I love a book that draws me in deeper and deeper until I just can't wait to read it again! You can see things unfolding, and you wonder if this or that is going to happen. Sometimes you're right and sometimes you're wrong.
What a wonderful story! Although it was emotionally draining, it was also deeply satisfying! The characters seemed real!! The whole story was believable! I felt like I knew them. I wanted to know them! Intrigue, mystery, romance, adventure, and satisfaction!
I felt sad when I finished the book! I wanted the story to keep on going...
I've always enjoyed Charles Martin's writing style...he makes me feel like I am right in the middle of the story. This book is another one of those. I love the characters---especially "Sketch". One thing to note, the Christian influence throughout it is quite subtle...if you are looking for something more bold, this book may be lacking something for you.
I have to say that The story started out a little slow but once I reached the first chapter I was hooked. I love Chuck's writting technique and the characters were relational and true in the eyes of my soul. I'm currently involved in a sexual abuse case with a young girl and this story resinated with me. I heard great words of wisdom and I just loved this book.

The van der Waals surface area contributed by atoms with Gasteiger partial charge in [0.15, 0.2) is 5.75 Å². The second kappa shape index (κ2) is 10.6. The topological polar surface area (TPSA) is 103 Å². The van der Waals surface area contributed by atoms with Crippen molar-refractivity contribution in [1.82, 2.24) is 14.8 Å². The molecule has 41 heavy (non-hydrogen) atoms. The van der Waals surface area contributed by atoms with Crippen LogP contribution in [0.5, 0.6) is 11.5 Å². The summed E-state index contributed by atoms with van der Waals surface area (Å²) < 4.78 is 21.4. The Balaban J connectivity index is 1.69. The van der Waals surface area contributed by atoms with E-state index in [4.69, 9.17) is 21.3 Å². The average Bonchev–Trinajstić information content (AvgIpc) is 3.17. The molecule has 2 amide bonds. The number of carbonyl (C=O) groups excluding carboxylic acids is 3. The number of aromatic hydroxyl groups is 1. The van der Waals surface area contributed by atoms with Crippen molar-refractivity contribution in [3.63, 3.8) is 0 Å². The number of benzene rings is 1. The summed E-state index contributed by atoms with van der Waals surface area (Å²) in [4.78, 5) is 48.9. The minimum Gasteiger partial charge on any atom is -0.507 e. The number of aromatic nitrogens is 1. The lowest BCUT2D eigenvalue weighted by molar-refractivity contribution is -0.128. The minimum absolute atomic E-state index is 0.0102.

I wonder why this is being sold as Christian fiction? I see nothing Christian about it and it is starting out like any other worldly book. I flipped through the rest of the book and see nothing at all Christian about it. It has a dark tone. It is a real downer so far and I can't make myself read on. A huge waste of money!
This is a story every southerner must read because we all have an Uncle Willee, whose claim to fame is his hilarious one liners termed as Williee-isms in the book -my favorite including "It's so dry the trees are bribing the dogs" and a beautiful but haunted cousin Tommye, as well as a friend like Chase Walker, who is good as gold but walks around aimlessly looking for something he's had most of his life. When a kid is found abandoned, abused, and acrimoniously silent, Chase, a local reporter searches out his past and in turn, finds his own. Martin ceremoniously tells a story of keeping secrets as long as necessary, crazy relatives on the proverbial back forty acres, and the sacrificial love that only fathers can give as close to your heart as possible; something all southerners instinctively know from birth but it's worth saying again and reading about.